Things that are either more profitable or more useful should probably be located in areas with some sort of risk involved in going there. Either because some tough aggressive creatures live there, or because there are spots that require you to have a decent amount of climbing skill or risk falling to your death.

A mechanic I’ve seen in one MUD separates things found in abundance into things you’d need to hunt for. For instance, if you’re in an area of flat plains, why need to forage for grass? It’s literally right there, just pull some up. You can do this and build a pile of increasing size, whereas, vegetation is something you actually have to look for. So you’re not going to be frustrated because you want to make a crude pair of woven-grass sandals because grass is so hard to find. You can take what you need. It also follows that you’re not going to have too much trouble finding twigs, sticks, and the like in forested areas, so you can simply take of those what you need and get a fire going, but, if you want wood that you can actually craft with, then you have to pull out the hatchet or logging axe and cut down a tree.

When I think of my favorite foraging systems, there are two that come to mind. I agree with a lot of what’s been said on how much foraging does a lot for crafting and the outdoor experience, so I’ll try to highlighting what lend the most to my experiences with it.

In Accursed Lands, you have some seasonal forageables, and some constant forageables. With proper skill in botany, you’re able to decipher that the “man-shaped root” is in fact a mandrake, but are still able to test its properties to try and guess its use, even without its name. Touching poison ivy would lead to itchiness and a brief rash, and eating marrow would help to get your wounds to heal faster. My sister and I both played botanists at the time, and we really enjoyed experimenting by tasting, smelling, and eating different plants to see how they might interact with our characters.

That plants were seasonal did lead to some hoarding, but I don’t necessarily see the problem with it. Approach a gatherer ahead of season, let them know what you’re looking for, and hopefully you can expect your quota met when the season rolls around. If a player tries to hoard things, why not steal from them? Try buying it at a higher price? These kinds of issues can drive in character interactions, so working too hard to render them impossible seems like it takes away from the game to a degree.

Another thing I enjoyed about foraging in AL was that, once you learned enough about a plant, you could generally guess where to find them. Some plants can only be found near water. Some can only be found in the desert. It made each biome an adventure of its own, and lead to us traveling great distances in hopes of discovering new things to experiment with. The risk came from travel. Bears, wolves, and more fantastical creatures always posed a risk if you were wandering around without paying attention.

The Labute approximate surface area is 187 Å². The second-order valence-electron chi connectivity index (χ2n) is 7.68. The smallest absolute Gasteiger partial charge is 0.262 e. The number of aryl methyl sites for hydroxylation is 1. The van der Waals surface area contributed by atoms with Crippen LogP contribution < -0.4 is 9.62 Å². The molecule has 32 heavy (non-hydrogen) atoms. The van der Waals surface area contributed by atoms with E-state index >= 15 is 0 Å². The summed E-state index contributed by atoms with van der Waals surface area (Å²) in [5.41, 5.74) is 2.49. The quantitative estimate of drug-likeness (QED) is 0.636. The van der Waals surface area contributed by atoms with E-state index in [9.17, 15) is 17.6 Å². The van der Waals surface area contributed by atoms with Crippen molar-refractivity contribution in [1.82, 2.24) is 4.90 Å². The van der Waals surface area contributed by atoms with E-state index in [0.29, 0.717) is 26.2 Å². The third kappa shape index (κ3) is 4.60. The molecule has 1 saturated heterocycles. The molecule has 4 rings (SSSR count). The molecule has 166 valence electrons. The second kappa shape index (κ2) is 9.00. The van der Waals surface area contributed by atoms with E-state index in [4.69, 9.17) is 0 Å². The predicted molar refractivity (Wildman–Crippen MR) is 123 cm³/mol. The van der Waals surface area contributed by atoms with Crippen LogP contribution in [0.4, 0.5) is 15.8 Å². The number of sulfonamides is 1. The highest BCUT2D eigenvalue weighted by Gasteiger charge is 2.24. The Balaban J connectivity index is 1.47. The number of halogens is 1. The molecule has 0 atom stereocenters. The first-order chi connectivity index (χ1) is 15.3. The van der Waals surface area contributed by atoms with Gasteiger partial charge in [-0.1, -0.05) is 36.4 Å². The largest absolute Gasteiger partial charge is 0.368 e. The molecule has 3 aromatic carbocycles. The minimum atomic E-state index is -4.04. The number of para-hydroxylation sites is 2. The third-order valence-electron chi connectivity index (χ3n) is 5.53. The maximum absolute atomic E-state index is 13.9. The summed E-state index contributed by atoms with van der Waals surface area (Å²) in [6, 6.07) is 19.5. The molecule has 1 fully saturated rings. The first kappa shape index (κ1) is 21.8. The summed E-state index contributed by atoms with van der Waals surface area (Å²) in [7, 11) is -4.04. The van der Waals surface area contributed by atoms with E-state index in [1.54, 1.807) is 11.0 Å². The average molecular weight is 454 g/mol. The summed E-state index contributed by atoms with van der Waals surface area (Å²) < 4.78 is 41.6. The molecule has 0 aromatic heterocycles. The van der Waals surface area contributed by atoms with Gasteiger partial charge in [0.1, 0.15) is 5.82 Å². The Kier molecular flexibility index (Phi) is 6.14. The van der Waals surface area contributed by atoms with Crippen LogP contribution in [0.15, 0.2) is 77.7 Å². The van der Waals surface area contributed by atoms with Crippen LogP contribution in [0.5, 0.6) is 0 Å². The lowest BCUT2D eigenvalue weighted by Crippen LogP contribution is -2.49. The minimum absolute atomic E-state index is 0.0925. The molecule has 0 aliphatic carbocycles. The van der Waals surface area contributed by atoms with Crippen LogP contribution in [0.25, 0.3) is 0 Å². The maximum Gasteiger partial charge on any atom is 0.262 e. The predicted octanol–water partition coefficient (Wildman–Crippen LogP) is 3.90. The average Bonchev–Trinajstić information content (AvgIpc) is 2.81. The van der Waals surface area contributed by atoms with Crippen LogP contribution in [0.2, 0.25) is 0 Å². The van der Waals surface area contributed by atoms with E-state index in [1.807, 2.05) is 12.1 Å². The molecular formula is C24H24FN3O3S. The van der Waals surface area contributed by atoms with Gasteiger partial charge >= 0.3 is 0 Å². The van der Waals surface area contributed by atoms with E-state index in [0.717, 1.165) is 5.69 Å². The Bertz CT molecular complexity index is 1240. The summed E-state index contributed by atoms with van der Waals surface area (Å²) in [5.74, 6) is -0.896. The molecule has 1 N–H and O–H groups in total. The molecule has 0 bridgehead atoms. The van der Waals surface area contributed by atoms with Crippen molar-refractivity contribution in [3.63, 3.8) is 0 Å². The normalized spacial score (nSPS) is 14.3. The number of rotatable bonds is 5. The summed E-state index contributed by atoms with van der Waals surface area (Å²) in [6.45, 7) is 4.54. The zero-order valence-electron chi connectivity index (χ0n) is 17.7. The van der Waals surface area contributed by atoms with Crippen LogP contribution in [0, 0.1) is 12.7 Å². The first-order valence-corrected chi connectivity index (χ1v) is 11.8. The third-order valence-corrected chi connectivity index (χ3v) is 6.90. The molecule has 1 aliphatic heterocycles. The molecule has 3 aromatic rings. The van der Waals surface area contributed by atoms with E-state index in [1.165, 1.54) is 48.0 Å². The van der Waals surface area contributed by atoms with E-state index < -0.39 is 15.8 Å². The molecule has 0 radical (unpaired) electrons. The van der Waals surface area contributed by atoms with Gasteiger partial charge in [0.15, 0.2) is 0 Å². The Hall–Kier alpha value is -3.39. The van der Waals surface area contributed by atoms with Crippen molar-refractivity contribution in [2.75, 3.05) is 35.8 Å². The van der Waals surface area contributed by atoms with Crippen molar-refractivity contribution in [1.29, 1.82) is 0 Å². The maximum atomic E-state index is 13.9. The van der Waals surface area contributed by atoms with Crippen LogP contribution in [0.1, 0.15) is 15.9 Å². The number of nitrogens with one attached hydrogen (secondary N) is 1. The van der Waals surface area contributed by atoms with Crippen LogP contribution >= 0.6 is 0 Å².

Likely, what made foraging so enjoyable was that it was separate from scavenging. While you might only be able to find four mushrooms in a forest room (more or less depending on your foraging skill), you could find limitless branches, stones, grass, and other basic materials that you simply wouldn’t run out of no matter how much you gather, and anyone could find them.

The second game I enjoyed foraging in is a graphical MUD called Farwoods. In this game they implemented gathering nodes that the system would populate the world with according to different rules. Much like AL, nodes would only spawn in places you’d expect to find them. Timber was found near trees, glass shards were found near ruins, etc. You would only be able to see the nodes with a high enough foraging skill, and you were limited to how much you could gather from said node. Once you had gathered your amount, it left a limited supply behind for other players who happen upon the node, which lead to forage parties becoming an effective method to gather materials.

Scouts would go out and locate nodes and their party would follow their directions to gather the rest of the materials the node offered.

To prevent a single player from gleaning everything a room has to offer, it seems like something like this might be helpful. If a player wants more than they can gather themselves, they can solicit others to gather for them, adding to the sense of community.

Worth noting that thieves would sometimes find and camp nodes to try and muscle items out of gatherers, so it paid to have back up along with you. Admittedly, in FW, being able to gather so few items from each node felt extremely crippling, so if something like this were implemented I’d hope you’d be able to gather a good amount before you’ve exhausted your share.

In summary - yes to seasonal forages. Yes to location based. Having different forageables appear during the night and day might also be interesting. Putting a comfortable limit on how much a player can gather from a node might prevent frustration and lead to teamwork.

Thank you all. Your insights are incredibly valuable, and we’re truly grateful for the depth of thought you’ve put into your responses —it’s shaping the direction of our development in exciting ways.